FindmyPublisher.com


Ready to be translated
  • Historical fiction, Fiction narrative
  • English
  • Dutch, English, French, German, Spanish, Italian
  • Profile image
    Jeanine Erades Dutch, English, French, Other Language Historical fiction, Narrative nonfiction, Short story, Fiction narrative
  • Tue, 25 Mar 2014
  • Thu, 22 Aug 2019

Other Synopsis from Jeanine Erades
Duivelsblauw by Jeanine Erades Genre: Historical fiction, Fiction narrative "Het is mei 1552. In het Zuid-Franse Toulouse probeert de jonge Sophie zich te..."
Read more >>>
Blu diabolico by Jeanine Erades Genre: Historical fiction, Romance "Tolosa 1552. La giovane Sophie scopre il mondo di frode e corruzione che si c..."
Read more >>>
Teufelsblau by Jeanine Erades Genre: Historical fiction, Fiction narrative "Mai 1552. In der südfranzösischen Stadt Toulouse versucht sich die junge Soph..."
Read more >>>
Recommended Synopsis
Fragment The Al-Qaeda co... by Rolf Österberg Genre: Historical fiction, Fiction narrative "Alaxandr opens the door and stands in a corridor with a couple of doors to th..."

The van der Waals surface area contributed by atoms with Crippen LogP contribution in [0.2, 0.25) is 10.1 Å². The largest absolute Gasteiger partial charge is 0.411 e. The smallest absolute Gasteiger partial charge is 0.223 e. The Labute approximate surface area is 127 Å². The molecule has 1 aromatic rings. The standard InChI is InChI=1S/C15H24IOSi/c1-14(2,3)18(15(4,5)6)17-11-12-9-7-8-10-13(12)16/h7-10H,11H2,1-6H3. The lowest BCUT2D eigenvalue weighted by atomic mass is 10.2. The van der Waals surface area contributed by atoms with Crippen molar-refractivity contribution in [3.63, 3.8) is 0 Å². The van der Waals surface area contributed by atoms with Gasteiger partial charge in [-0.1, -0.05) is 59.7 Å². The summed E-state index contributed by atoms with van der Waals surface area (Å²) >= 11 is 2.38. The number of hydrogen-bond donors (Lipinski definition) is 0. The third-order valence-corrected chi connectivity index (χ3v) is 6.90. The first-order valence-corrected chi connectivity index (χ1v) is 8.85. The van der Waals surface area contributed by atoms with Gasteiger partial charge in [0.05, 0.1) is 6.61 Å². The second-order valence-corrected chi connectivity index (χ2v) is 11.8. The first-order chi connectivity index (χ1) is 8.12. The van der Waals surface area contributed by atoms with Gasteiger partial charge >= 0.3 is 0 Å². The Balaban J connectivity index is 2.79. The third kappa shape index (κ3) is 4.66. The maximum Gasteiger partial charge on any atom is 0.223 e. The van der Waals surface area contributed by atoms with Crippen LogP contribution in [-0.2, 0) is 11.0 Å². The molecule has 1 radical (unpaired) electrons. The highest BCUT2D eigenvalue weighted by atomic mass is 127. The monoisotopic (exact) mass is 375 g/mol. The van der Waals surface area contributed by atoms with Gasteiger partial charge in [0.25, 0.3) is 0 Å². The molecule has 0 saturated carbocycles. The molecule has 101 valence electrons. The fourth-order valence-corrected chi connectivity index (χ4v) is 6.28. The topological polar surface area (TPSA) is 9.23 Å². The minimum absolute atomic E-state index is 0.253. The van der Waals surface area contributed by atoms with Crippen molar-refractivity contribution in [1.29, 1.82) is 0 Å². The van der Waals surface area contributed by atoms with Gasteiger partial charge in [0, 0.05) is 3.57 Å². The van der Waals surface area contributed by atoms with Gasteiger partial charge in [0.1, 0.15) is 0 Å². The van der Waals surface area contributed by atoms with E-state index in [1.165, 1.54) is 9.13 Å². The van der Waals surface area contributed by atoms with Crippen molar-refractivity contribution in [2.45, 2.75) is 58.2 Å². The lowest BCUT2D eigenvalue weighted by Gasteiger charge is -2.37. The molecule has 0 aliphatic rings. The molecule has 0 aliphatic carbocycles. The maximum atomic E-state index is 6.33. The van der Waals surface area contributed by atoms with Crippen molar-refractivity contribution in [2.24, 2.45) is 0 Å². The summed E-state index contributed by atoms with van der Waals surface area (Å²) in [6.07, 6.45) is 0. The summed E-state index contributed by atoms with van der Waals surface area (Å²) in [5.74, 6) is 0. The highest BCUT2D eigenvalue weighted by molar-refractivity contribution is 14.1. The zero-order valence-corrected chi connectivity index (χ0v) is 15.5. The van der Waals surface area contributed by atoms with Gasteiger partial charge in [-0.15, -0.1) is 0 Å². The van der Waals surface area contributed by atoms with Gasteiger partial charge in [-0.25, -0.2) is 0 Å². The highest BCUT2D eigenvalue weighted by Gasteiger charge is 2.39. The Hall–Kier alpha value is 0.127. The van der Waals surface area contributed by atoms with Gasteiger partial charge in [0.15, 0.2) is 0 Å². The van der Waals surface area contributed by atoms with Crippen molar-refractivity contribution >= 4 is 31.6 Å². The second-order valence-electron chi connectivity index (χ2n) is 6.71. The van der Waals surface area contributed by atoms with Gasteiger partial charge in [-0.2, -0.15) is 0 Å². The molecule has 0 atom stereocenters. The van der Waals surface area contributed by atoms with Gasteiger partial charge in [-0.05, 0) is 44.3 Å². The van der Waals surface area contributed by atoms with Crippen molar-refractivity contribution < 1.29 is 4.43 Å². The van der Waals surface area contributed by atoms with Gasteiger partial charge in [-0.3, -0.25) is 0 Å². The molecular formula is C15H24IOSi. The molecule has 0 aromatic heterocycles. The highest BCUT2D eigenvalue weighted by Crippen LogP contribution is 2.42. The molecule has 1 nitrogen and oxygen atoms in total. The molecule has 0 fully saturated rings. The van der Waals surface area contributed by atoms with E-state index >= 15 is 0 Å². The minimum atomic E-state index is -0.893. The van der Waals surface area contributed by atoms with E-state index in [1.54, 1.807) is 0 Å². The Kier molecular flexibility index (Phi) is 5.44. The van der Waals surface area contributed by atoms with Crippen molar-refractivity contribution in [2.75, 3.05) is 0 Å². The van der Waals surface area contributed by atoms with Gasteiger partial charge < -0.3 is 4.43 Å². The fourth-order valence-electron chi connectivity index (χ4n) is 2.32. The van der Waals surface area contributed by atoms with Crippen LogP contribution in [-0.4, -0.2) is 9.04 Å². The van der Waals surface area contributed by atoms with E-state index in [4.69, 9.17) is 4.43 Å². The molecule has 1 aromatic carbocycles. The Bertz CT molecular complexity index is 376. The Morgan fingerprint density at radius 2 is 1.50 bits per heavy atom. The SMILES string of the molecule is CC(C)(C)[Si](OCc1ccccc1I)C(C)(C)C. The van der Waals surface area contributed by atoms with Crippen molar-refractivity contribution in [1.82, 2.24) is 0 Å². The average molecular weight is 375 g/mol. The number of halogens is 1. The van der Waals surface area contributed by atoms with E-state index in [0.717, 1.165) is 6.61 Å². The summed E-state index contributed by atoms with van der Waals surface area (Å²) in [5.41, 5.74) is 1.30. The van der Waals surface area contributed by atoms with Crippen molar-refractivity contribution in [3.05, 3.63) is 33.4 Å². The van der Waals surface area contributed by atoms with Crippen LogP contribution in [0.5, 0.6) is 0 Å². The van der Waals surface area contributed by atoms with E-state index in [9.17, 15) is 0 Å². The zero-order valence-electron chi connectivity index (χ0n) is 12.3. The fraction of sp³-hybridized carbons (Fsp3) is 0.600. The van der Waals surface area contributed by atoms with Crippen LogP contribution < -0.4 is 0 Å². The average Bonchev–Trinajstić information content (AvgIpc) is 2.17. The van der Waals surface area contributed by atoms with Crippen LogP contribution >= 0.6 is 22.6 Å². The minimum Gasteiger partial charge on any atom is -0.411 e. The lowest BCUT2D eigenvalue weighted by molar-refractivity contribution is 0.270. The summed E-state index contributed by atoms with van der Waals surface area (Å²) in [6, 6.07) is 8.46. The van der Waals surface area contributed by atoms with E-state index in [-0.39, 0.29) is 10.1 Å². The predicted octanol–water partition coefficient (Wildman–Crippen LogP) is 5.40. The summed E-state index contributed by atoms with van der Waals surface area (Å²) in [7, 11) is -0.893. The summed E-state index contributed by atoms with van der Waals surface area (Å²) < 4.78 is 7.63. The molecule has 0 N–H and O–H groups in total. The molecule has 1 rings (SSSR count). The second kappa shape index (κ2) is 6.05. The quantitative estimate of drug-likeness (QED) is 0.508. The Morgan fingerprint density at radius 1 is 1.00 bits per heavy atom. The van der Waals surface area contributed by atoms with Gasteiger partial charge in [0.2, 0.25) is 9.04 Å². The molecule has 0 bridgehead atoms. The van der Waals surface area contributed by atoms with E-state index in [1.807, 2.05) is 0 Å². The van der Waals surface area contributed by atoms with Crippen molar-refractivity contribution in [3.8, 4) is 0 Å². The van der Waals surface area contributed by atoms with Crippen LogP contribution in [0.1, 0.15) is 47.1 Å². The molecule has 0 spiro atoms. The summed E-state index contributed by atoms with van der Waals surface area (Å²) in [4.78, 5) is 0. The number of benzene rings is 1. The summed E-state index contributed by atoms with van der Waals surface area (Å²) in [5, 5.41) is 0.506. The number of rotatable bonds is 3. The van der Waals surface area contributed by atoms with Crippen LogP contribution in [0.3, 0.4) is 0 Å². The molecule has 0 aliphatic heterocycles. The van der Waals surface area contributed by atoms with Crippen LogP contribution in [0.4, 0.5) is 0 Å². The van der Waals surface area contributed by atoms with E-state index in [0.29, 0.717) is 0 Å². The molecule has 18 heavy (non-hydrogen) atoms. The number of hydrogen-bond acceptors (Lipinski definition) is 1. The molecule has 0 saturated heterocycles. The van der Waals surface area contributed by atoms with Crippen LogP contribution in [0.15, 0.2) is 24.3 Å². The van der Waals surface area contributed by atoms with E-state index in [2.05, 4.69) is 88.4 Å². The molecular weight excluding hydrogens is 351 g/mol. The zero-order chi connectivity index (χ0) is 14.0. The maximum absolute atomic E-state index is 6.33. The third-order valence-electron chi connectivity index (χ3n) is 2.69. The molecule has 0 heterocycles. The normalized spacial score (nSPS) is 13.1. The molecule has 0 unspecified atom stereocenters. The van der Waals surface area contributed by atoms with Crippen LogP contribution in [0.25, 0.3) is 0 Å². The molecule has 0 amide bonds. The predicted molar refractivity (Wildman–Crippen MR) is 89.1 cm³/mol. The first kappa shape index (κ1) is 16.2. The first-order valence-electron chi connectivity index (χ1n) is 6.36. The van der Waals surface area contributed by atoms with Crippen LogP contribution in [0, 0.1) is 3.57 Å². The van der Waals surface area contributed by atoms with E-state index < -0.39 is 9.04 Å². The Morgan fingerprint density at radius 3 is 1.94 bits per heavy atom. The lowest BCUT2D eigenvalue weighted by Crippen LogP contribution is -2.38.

Read more >>>
Between two eras by Robert Shkurti Genre: Drama, Historical fiction, Fiction narrative, Romance "“Tra due epoche-Between two eras” is a journey through remembrances of past a..."
Read more >>>
Zoe and the other women by Paola Carta Genre: Essay, Short story, Fiction narrative "“… Histories of cruelty and silences, poverty and hunger, humiliation and sco..."
Read more >>>
  • Devil's Blue

  • Excerpt:

    Toulouse 1552. The young Sophie discovers a world of fraud and corruption behind her father's successful trade in pastel, a blue pigment. When she rebels against her imminent forced marriage, she is the one who is hit hardest. Far away from her family, she discovers the world of the plant from which her father’s precious blue pigment was extracted and thinks of a plan to return to Toulouse. But there the increased tension between Catholics and Protestants has dramatic results for the trade. Will the devil’s blue drive father and daughter apart, or will they – in the end – be able to distinguish good from evil?